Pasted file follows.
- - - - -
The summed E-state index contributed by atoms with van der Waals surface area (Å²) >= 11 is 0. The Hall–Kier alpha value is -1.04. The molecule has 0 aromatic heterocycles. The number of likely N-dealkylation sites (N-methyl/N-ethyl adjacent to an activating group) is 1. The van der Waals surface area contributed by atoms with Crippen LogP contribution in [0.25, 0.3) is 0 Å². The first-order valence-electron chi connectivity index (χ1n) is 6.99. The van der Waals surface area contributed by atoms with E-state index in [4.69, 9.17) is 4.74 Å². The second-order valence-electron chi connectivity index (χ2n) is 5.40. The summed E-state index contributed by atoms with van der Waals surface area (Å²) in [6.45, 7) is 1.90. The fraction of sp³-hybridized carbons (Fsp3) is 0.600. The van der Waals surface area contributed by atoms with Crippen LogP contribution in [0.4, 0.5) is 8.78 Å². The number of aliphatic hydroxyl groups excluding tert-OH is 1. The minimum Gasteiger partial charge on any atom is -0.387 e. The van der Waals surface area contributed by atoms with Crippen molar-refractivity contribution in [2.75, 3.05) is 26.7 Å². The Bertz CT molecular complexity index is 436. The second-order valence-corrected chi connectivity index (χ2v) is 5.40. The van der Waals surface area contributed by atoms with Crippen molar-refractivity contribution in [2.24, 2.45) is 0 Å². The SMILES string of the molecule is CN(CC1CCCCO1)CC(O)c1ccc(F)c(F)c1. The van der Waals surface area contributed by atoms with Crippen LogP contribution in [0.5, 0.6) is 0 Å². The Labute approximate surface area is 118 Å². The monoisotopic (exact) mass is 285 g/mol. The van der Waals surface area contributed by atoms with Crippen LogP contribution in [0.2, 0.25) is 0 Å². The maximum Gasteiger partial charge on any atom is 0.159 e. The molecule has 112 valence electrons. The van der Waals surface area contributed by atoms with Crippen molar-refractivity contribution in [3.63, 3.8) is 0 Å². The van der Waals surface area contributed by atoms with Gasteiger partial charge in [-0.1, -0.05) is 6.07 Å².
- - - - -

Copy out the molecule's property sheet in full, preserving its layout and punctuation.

The summed E-state index contributed by atoms with van der Waals surface area (Å²) >= 11 is 0. The Hall–Kier alpha value is -1.04. The molecule has 0 aromatic heterocycles. The number of likely N-dealkylation sites (N-methyl/N-ethyl adjacent to an activating group) is 1. The van der Waals surface area contributed by atoms with Crippen LogP contribution in [0.25, 0.3) is 0 Å². The first-order valence-electron chi connectivity index (χ1n) is 6.99. The van der Waals surface area contributed by atoms with E-state index in [4.69, 9.17) is 4.74 Å². The second-order valence-electron chi connectivity index (χ2n) is 5.40. The summed E-state index contributed by atoms with van der Waals surface area (Å²) in [6.45, 7) is 1.90. The fraction of sp³-hybridized carbons (Fsp3) is 0.600. The van der Waals surface area contributed by atoms with Crippen LogP contribution in [0.4, 0.5) is 8.78 Å². The number of aliphatic hydroxyl groups excluding tert-OH is 1. The minimum Gasteiger partial charge on any atom is -0.387 e. The van der Waals surface area contributed by atoms with Crippen molar-refractivity contribution in [2.75, 3.05) is 26.7 Å². The Bertz CT molecular complexity index is 436. The second-order valence-corrected chi connectivity index (χ2v) is 5.40. The van der Waals surface area contributed by atoms with Crippen molar-refractivity contribution in [2.24, 2.45) is 0 Å². The SMILES string of the molecule is CN(CC1CCCCO1)CC(O)c1ccc(F)c(F)c1. The van der Waals surface area contributed by atoms with Crippen LogP contribution in [0.5, 0.6) is 0 Å². The Labute approximate surface area is 118 Å². The monoisotopic (exact) mass is 285 g/mol. The van der Waals surface area contributed by atoms with Crippen LogP contribution in [0.2, 0.25) is 0 Å². The maximum Gasteiger partial charge on any atom is 0.159 e. The molecule has 112 valence electrons. The van der Waals surface area contributed by atoms with Crippen molar-refractivity contribution in [3.63, 3.8) is 0 Å². The van der Waals surface area contributed by atoms with Gasteiger partial charge in [-0.1, -0.05) is 6.07 Å².